We need to talk about the last months of life.

An illuminating recent study found that patients with terminal lung cancer treated in conventional ways got an unexpected bonus if, shortly after diagnosis, they also got care geared to help them live as well as possible, rather than as long as possible.

They not only experienced less pain, discomfort and depression, they actually lived longer than comparable patients who received only the usual cancer treatment. And they got those extra months of life even though many chose to forego some aggressive, expensive treatments. This study, and other accumulating evidence, should be the wake-up call we need to reopen a difficult conversation about end-of-life medical care.

In the long slog to health care reform, no subject was more cravenly exploited for political advantage. The ominous term "death panels" ended all reasonable debate. But we can't just leave it at that. Talking about dying is tough - but thinking, talking and planning for the inevitable should make death a little easier, not to mention less costly.

The quintessentially American way of dying is to fight it as long as medically possible. The result is often needless suffering, anguish and expense. About $125 billion of the $497 billion Medicare will spend this year will go for care in the last year of life, much of it ultimately futile.

Changing that doesn't have to mean rationing medical care by denying treatment to save money. Nobody wants to speed granny's demise. But we should make sure that the terminally ill have the information they need to weigh different approaches to care in their final months, and what those options mean for the quality of their remaining time.

Some will choose aggressive, pull-out-the-stops treatment to grasp every day possible. That choice should be respected. It's how many people die now: in hospitals, enduring procedures and surgeries, often on respirators or other machines, oblivious or in discomfort.

The goal of that approach is noble - to prolong life, even if it's a painful existence for someone with no realistic chance of recovery. There's no way to put a price on hope.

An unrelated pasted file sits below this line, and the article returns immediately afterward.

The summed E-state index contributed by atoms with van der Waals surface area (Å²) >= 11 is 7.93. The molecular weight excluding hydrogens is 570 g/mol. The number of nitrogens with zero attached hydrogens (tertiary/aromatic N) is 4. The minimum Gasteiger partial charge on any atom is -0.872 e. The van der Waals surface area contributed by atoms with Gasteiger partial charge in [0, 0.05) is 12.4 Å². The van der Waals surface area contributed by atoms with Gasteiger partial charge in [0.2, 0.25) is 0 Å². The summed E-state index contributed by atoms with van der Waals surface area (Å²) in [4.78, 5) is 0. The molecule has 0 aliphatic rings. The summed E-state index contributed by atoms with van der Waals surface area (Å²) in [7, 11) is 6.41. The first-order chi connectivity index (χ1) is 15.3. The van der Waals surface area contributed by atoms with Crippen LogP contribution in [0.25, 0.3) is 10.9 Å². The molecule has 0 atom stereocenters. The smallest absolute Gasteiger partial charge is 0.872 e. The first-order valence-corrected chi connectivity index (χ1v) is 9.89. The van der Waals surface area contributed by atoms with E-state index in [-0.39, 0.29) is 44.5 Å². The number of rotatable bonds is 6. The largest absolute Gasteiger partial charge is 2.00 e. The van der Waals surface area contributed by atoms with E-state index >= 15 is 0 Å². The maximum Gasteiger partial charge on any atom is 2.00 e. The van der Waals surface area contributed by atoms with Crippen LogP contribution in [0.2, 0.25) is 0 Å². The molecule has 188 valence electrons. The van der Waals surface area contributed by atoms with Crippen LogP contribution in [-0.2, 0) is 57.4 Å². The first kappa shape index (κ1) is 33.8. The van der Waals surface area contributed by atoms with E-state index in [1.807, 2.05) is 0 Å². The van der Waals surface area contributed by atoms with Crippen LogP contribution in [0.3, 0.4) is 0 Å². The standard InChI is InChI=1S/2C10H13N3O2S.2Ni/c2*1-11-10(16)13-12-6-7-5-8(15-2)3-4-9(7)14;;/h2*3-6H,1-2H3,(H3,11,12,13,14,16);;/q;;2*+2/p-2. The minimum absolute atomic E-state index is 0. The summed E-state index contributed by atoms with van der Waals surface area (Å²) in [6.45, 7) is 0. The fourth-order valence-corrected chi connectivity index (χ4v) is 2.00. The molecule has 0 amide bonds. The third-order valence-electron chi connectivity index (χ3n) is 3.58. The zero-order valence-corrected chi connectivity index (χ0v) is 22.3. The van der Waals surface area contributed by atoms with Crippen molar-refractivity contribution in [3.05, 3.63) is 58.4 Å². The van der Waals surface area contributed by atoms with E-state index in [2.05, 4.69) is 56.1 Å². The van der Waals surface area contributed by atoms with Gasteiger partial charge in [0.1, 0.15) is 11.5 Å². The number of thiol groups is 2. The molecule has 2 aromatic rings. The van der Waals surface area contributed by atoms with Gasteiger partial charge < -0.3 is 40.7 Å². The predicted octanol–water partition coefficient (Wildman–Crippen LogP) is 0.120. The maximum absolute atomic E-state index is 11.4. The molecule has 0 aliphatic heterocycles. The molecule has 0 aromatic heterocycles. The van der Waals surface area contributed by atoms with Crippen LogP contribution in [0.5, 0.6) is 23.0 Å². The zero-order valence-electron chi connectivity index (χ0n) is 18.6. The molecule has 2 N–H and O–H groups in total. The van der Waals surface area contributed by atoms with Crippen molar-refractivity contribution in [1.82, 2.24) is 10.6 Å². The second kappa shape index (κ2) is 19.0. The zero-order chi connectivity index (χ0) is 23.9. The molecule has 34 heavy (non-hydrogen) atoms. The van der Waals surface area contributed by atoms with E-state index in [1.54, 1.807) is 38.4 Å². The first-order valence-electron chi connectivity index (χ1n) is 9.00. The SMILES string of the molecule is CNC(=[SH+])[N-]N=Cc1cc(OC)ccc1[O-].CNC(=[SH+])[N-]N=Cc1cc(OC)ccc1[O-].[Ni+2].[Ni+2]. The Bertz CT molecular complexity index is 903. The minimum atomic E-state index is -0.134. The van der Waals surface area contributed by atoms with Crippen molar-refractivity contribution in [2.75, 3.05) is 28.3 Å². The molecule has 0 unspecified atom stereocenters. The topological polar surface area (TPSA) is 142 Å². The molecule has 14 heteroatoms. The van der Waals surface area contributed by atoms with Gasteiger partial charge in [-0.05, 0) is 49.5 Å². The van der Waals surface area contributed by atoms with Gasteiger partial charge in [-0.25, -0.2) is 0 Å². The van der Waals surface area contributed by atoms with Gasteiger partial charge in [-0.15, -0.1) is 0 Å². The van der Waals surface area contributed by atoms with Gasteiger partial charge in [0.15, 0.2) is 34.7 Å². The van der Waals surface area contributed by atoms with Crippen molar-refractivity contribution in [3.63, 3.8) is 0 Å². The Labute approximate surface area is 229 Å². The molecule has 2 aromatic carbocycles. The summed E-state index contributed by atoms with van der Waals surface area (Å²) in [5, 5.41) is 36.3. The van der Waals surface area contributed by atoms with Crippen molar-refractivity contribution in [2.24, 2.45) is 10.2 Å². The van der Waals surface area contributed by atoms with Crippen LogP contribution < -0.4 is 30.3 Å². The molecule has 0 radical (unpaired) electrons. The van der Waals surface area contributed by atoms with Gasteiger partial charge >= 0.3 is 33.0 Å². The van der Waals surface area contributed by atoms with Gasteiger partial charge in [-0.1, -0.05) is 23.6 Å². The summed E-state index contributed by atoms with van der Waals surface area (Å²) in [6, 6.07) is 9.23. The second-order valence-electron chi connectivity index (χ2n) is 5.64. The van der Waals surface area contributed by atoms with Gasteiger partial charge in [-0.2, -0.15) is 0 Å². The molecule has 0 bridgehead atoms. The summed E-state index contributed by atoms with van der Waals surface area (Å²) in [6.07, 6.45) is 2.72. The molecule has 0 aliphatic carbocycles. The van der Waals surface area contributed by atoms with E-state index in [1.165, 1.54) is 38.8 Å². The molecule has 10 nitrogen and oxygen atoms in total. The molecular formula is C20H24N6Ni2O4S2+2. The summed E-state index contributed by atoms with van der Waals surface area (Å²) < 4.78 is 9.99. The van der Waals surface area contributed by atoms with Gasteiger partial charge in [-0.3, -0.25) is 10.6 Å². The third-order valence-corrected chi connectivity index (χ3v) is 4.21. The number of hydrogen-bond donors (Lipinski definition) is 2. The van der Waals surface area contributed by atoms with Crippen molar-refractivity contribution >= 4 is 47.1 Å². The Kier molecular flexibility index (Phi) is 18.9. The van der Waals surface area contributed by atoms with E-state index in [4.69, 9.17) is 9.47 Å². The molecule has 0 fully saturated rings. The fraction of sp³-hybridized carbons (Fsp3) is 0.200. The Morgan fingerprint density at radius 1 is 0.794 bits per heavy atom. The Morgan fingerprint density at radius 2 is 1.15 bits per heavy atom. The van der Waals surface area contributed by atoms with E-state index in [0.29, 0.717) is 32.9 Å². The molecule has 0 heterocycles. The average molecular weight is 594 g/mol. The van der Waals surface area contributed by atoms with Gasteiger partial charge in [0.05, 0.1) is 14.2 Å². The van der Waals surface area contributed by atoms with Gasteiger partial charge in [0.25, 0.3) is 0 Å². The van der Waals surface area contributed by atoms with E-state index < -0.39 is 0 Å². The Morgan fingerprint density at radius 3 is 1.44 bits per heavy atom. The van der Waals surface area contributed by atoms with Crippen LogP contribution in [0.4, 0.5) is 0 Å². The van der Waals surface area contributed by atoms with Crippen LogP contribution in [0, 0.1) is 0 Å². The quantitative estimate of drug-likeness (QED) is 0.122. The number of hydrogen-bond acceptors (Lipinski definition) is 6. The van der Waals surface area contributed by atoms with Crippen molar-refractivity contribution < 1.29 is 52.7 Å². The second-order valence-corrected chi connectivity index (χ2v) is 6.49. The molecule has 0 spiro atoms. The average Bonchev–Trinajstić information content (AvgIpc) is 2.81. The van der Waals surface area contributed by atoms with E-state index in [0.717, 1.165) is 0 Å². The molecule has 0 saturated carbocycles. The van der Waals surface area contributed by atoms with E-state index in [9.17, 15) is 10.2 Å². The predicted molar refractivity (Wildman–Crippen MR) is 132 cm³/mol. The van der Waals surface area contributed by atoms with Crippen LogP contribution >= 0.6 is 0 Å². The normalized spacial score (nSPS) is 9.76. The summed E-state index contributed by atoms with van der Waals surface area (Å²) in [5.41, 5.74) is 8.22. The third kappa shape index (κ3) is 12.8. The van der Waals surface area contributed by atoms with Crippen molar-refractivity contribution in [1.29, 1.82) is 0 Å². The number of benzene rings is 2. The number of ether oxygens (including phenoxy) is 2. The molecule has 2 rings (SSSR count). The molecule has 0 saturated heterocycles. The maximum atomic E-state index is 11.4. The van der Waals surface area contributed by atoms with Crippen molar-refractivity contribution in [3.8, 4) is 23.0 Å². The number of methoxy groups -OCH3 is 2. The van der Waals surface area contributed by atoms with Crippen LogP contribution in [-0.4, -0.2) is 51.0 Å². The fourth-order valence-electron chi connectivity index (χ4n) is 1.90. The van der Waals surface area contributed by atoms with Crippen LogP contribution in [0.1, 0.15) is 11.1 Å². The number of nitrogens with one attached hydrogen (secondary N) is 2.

But Americans must come to accept that sometimes, there is no cure. That's a broad cultural shift that will take effort and time to achieve. At this point, instead, as Dr. Dana Lustbader, a critical care physician who runs the palliative care unit at North Shore University Hospital, says, "We're frequently prolonging dying."


Palliative care offers an alternative - and it's not a choice between treatment and doing nothing. The difference is in the goal of treatment.

If what's important to a terminally ill person is to be free of pain and discomfort - like nausea or shortness of breath - and to remain lucid so he or she can share precious time with loved ones, doctors should know that and help patients to achieve those aims.

That's what palliative care does. And helping dying people live as fully as they can is every bit as noble as helping them live as long as they can.

Then there's that bonus found in the study reported this month in the New England Journal of Medicine. The three-year study involved 151 patients with an aggressive, metastatic lung cancer. The illness usually results in death less than a year after diagnosis - so it is significant that patients in the study who got palliative care lived two to three months longer.

Researchers didn't determine why those who got palliative care integrated with standard treatment lived longer, despite opting for less chemotherapy, fewer emergency room visits and more do-not-resuscitate orders. They speculated that dealing with less pain and discomfort warded off depression, which is known to shorten life. And fewer hospitalizations means less exposure to infections that are dangerous for the gravely ill.

There is even anecdotal evidence that just talking with patients about their end-of-life goals, or having them complete a questionnaire on the subject, can reduce hospital stays and cut spending for futile treatments.

The New York Palliative Care Information Act, signed by Gov. David A. Paterson this month, could test that notion. It requires that doctors or other caregivers discuss end-of-life options with terminally ill patients. It will be difficult to enforce. But it will be a plus if it helps doctors overcome their reluctance to have these difficult talks. Death is failure in the eyes of some physicians. And some simply don't know how to talk about dying, and fear signaling to the patient that they've given up. Medical schools and residency programs need to do a better job preparing doctors to provide this service.

We should revisit the provision of national health care reform that drew such scorching political fire last year. All it would have done was authorize Medicare to pay doctors to sit down - at a patient's request - once every five years to talk about end-of-life care. To explain the optional approaches to treatment, answer questions and find out what's important to each patient. That's it. No pleading with bureaucrats for treatment. No death panels. It's a conversation doctors and patients need to have.

It's a discussion the public, and our elected officials, need to have. hN